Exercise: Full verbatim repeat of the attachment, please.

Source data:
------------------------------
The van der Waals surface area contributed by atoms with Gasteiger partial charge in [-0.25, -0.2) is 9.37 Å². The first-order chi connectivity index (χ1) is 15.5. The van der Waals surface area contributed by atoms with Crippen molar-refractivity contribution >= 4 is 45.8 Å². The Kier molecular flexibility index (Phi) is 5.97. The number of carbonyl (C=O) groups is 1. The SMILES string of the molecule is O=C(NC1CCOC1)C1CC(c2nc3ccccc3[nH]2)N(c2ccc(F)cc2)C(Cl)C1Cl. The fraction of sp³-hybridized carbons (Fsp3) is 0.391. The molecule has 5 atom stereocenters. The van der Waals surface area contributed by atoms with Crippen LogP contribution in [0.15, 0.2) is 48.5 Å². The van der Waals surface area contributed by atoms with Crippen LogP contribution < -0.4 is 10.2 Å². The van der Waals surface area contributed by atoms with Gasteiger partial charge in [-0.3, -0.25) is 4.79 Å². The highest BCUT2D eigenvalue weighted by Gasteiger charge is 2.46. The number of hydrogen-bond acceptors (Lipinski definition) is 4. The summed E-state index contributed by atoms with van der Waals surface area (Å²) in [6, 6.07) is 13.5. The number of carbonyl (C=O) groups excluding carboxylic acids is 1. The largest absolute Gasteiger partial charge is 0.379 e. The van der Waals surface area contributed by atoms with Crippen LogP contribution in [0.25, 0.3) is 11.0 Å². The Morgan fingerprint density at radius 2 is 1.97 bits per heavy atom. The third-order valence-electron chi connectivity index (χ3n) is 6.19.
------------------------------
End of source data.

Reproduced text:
The van der Waals surface area contributed by atoms with Gasteiger partial charge in [-0.25, -0.2) is 9.37 Å². The first-order chi connectivity index (χ1) is 15.5. The van der Waals surface area contributed by atoms with Crippen molar-refractivity contribution >= 4 is 45.8 Å². The Kier molecular flexibility index (Phi) is 5.97. The number of carbonyl (C=O) groups is 1. The SMILES string of the molecule is O=C(NC1CCOC1)C1CC(c2nc3ccccc3[nH]2)N(c2ccc(F)cc2)C(Cl)C1Cl. The fraction of sp³-hybridized carbons (Fsp3) is 0.391. The molecule has 5 atom stereocenters. The van der Waals surface area contributed by atoms with Crippen LogP contribution in [0.15, 0.2) is 48.5 Å². The van der Waals surface area contributed by atoms with Crippen LogP contribution < -0.4 is 10.2 Å². The van der Waals surface area contributed by atoms with Gasteiger partial charge in [-0.3, -0.25) is 4.79 Å². The highest BCUT2D eigenvalue weighted by Gasteiger charge is 2.46. The number of hydrogen-bond acceptors (Lipinski definition) is 4. The summed E-state index contributed by atoms with van der Waals surface area (Å²) in [6, 6.07) is 13.5. The number of carbonyl (C=O) groups excluding carboxylic acids is 1. The largest absolute Gasteiger partial charge is 0.379 e. The van der Waals surface area contributed by atoms with Crippen LogP contribution in [0.25, 0.3) is 11.0 Å². The Morgan fingerprint density at radius 2 is 1.97 bits per heavy atom. The third-order valence-electron chi connectivity index (χ3n) is 6.19.